Alumni celebrate Cambodian American culture, resilience in film series
(Joseph Lee/Daily Bruin)
By Janice Yun
May 11, 2022 11:15 p.m.
In the heart of Cambodia Town, a local family market serves as a powerful symbol of resilience.
Documentary filmmaker and alumnus Brandon Soun premiered two of his original short films, “Cambodia Town Thrives” and “Conversations at the Register,” at the Los Angeles Asian Pacific Film Festival on May 5 and Sunday. Completing a three-part film series Soun started as a student, the films center around the residents, businesses and community in Cambodia Town of Long Beach, California. Having grown up in Cambodia Town himself, Soun said studying Asian American studies and joining the United Khmer Students at UCLA helped him continue expressing his love for his Khmer community through filmmaking after moving away from home.
“I attribute a lot of my film background to Asian American studies,” Soun said. “UCLA really helped me become a filmmaker who wants to portray stories of resilience in my community and do it in a very conscious, ethical and respectful way.”
The first film of the series is titled “Cambodia Town: Not For Sale” and follows small ethnic-owned businesses and grassroots organizers working against efforts to gentrify the town. After creating the short through the Asian American Studies EthnoCommunications program, Soun said he later went on to continue the series with “Conversations at the Register” after graduating. He said the second film focuses on KH Supermarket, a Cambodian family-owned grocery store after it was forced to shut down because of gentrification.
Co-director of the first two films and alumnus Lan Nguyen said she and Soun both grew up in Cambodia Town and share a deep history with the town. Soun said he and Nguyen also grew up visiting KH Supermarket, making it an integral part of both their childhoods and identities of home.
After the onset of the pandemic prompted the permanent closure of KH Supermarket, Soun said the pair wanted to highlight the business’s contributions to the community, from providing low-cost, ethnic foods to creating a space where residents could gather and share resources. Seeking to depict the vitality of the market to the large immigrant and refugee community of Cambodia Town, Nguyen said the film captures conversations between the store owners and their regular customers.
“You can have a sit-down interview where customers are telling you, ‘This store means a lot to us,’” Nguyen said. “But it’s so much more powerful when you see … the owners are asking their customers, ‘How’s your wife doing?’ or ‘I heard your mom just passed away. These things you’re buying for the funeral, they’re all on the house.’”
Along with celebrating the store’s history and contributions to the town, Nguyen said the film also portrays the sense of grief and loss felt by the family and residents following the store’s closure. At the same time, she said the team wanted to depict community-organizing efforts that went into fighting gentrification and protecting their neighborhood. In order to include these various elements of the story, Nguyen said she and Soun decided to split up the films into three shorts rather than try to fit each side of the narrative into one project.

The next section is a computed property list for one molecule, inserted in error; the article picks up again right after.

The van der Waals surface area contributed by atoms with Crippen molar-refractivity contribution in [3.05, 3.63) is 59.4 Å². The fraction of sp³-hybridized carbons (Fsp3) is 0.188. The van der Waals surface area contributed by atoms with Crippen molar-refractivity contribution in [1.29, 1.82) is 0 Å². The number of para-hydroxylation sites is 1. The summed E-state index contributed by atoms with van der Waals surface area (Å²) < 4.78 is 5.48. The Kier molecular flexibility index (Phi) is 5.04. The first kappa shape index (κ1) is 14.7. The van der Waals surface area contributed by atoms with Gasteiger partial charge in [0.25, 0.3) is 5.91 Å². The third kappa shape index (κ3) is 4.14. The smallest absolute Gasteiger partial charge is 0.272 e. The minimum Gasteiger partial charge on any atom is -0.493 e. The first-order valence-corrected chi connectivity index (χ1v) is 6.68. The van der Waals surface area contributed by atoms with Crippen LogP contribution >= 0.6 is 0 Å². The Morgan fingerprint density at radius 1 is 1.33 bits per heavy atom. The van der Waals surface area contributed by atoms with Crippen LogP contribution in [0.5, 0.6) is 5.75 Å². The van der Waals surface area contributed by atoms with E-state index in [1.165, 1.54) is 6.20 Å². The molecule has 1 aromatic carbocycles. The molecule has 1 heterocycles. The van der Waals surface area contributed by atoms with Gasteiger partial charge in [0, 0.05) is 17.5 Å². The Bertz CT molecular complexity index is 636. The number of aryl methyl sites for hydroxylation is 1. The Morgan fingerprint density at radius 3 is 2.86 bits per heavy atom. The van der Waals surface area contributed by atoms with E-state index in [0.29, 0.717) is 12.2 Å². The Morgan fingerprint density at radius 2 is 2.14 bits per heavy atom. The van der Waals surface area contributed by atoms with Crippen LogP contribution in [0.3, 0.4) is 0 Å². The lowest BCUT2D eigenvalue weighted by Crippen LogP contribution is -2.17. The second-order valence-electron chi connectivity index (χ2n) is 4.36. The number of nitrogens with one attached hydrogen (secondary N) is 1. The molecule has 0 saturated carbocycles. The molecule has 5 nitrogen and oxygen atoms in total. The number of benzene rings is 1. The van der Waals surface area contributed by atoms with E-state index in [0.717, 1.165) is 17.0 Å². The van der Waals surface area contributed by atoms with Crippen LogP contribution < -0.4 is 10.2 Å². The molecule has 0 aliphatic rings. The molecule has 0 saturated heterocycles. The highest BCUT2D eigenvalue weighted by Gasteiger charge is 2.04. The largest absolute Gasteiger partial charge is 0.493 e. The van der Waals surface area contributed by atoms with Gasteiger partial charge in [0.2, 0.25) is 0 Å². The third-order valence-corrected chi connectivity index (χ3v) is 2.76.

Centering around the community-organizing efforts in Cambodia Town, the main subject of the third film in the series, “Cambodia Town Thrives,” is Susana Sngiem, executive director of the United Cambodian Community. With Sngiem being a longtime leader in the community, Soun said he wanted to create a separate film focusing on her history with the town.
Narrated by Sngiem, the film highlights the proactive response among the UCC and other neighborhood organizers as development projects threatened to drive out businesses, she said. A crucial part of organizing and protecting a culture, Sngiem said, is art. She said the UCC actively partners with artists such as Soun and Nguyen and also collaborates with other groups on community art projects.
“During the (Khmer Rouge) genocide, one of the main folks that were targeted to be killed were actually artists,” Sngiem said. “One of the key priorities … (for) the refugees (who) came to America is to preserve the culture. … This (film) is how the Cambodian community has shared their stories and narratives and have captured that. That’s our priority too, for UCC to not only preserve, but also redefine what culture is here in America – Cambodian American culture.”
Now that the festival is wrapping up, Soun said it is essential to have other spaces where films centered around Asian American voices are the majority. For younger generations, Soun said creating more films that Asian American, Southeast Asian and Cambodian American children can see themselves in provides representation for groups that have historically been denied that privilege.
Beyond just greater visibility, Nguyen said she sees her films as both pieces of art and agents of mobilization. For its films, Nguyen said the team works alongside community organizations when creating their release plans to strategize how their films can help mobilize the ongoing push against gentrification. Especially with there being a lack of Cambodian American media representation, Soun said increasing media centered around underrepresented groups allows viewers outside of their community to shed preconceived notions and bring in more resources for marginalized communities to thrive.
“Cambodian Americans aren’t really represented in the media much at all – when we’re represented in the media, we’re kind of portrayed negatively, or they mention the Khmer Rouge genocide a lot,” Soun said. “And although that’s an integral part of our story and our history of migration here, I really want to change that, and I want stories around our community to be focused on resilience and prosperity.”